What’s up with… Jio’s 5G phones, TIM and the CDP, India’s new telecom bill
- India’s Jio is set to offer a 5G smartphone for less than $150
- Italy’s state lender is (once again) primed to bid for TIM’s access network
- India’s new telecom bill looks problematic
In today’s industry news roundup: India’s mobile market leader is set to launch a 5G smartphone at sub-$150; the saga of TIM’s fixed access network ownership enters a new chapter; India’s new telecoms bill is set for a great deal of feedback; and more!
Reliance Jio’s 5G smartphones are set to be priced at between 8,000 Indian rupees (INR) ($98) and INR 12,000 ($147) once the operator’s 5G coverage “has reached a good threshold to attract the mass-market 4G smartphone users to its 5G network”, according to Counterpoint Research. The Counterpoint team has undertaken a bill of materials breakdown analysis of the Indian operator’s current 4G JioPhone Next device, which was developed in partnership with Google. The firm’s fascinating analysis finds that the current 4G device costs just $58 to make, and retails at anything between $55 and $80 (depending on trade-ins, offers, promotions and so on). Jio, India’s leading mobile operator with more than 410 million cellular connections, plans to launch its first 5G services in October, then roll out the service extensively and quickly over the following 15 months – see India’s Jio to splash $25bn on achieving nationwide 5G coverage by end of 2023.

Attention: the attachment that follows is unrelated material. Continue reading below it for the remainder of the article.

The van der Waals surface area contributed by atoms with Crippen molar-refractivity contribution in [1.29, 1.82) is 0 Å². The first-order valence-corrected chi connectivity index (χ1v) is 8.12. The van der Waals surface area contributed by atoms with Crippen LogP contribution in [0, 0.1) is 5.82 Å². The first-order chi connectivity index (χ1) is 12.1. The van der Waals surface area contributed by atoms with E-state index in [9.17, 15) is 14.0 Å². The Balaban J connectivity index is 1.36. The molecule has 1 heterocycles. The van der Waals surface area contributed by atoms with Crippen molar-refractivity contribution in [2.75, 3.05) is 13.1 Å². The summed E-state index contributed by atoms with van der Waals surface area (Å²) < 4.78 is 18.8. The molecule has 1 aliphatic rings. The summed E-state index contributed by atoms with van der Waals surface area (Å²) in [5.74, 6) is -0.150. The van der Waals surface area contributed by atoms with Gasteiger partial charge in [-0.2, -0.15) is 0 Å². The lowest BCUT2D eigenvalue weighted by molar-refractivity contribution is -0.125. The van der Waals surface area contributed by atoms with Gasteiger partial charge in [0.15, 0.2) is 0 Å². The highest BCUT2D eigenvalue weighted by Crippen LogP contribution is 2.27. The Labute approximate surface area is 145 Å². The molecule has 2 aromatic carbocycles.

Following the national election held at the weekend in Italy, the country’s state investment bank the Cassa Depositi e Prestiti SpA (CDP) is set to make a non-binding offer to acquire the fixed access network assets of national operator Telecom Italia (TIM), reports Reuters. An agreement had been reached earlier in the year that CDP would move to acquire the assets and merge them with those of rival access network wholesale operator Open Fiber to create a single Italian national broadband network, but developments were held up while the latest general election process took place. Now, with a new government coalition to be formed by right-wing party Brothers of Italy, the CDP is ready to move forward with its bid as soon as it has finalised the price it feels it can offer, with a bid due to be tabled in early October. But, as previously reported, that will by no means be the end of the affair as it’s unlikely that CDP’s offer will match the valuation that TIM shareholder Vivendi has demanded for the access network assets – a red hot €31bn.